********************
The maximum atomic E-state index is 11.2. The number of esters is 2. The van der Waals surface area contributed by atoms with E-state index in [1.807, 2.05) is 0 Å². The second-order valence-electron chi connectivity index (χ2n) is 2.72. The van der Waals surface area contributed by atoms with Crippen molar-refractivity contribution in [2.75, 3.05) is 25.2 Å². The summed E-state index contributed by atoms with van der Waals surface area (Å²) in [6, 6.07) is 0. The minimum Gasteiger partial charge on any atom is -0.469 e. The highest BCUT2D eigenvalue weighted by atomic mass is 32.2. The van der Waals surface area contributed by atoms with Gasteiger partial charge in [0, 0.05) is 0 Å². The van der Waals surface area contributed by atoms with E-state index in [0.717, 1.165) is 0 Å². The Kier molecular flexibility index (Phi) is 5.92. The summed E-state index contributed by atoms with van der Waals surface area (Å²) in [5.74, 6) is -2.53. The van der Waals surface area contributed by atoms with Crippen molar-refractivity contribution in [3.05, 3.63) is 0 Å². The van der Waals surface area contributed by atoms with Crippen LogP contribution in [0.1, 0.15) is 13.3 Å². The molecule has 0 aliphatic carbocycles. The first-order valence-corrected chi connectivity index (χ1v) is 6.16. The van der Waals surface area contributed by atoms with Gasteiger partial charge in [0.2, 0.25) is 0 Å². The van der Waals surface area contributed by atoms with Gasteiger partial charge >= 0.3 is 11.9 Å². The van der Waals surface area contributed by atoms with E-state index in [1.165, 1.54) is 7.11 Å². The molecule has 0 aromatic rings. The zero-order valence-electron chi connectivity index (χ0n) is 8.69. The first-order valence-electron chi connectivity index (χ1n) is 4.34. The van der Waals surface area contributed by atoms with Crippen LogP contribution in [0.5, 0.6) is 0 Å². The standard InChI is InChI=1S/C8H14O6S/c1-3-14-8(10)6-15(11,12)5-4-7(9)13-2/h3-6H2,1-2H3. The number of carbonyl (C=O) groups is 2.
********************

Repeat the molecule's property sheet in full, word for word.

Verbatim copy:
The maximum atomic E-state index is 11.2. The number of esters is 2. The van der Waals surface area contributed by atoms with E-state index in [1.807, 2.05) is 0 Å². The second-order valence-electron chi connectivity index (χ2n) is 2.72. The van der Waals surface area contributed by atoms with Crippen molar-refractivity contribution in [2.75, 3.05) is 25.2 Å². The summed E-state index contributed by atoms with van der Waals surface area (Å²) in [6, 6.07) is 0. The minimum Gasteiger partial charge on any atom is -0.469 e. The highest BCUT2D eigenvalue weighted by atomic mass is 32.2. The van der Waals surface area contributed by atoms with Gasteiger partial charge in [0, 0.05) is 0 Å². The van der Waals surface area contributed by atoms with E-state index in [0.717, 1.165) is 0 Å². The Kier molecular flexibility index (Phi) is 5.92. The summed E-state index contributed by atoms with van der Waals surface area (Å²) in [5.74, 6) is -2.53. The van der Waals surface area contributed by atoms with Crippen molar-refractivity contribution in [3.05, 3.63) is 0 Å². The van der Waals surface area contributed by atoms with Crippen LogP contribution in [0.1, 0.15) is 13.3 Å². The molecule has 0 aliphatic carbocycles. The first-order valence-corrected chi connectivity index (χ1v) is 6.16. The van der Waals surface area contributed by atoms with Gasteiger partial charge in [0.2, 0.25) is 0 Å². The van der Waals surface area contributed by atoms with Gasteiger partial charge >= 0.3 is 11.9 Å². The van der Waals surface area contributed by atoms with E-state index in [1.165, 1.54) is 7.11 Å². The molecule has 0 aromatic rings. The zero-order valence-electron chi connectivity index (χ0n) is 8.69. The first-order valence-electron chi connectivity index (χ1n) is 4.34. The van der Waals surface area contributed by atoms with Crippen LogP contribution in [0.5, 0.6) is 0 Å². The standard InChI is InChI=1S/C8H14O6S/c1-3-14-8(10)6-15(11,12)5-4-7(9)13-2/h3-6H2,1-2H3. The number of carbonyl (C=O) groups is 2.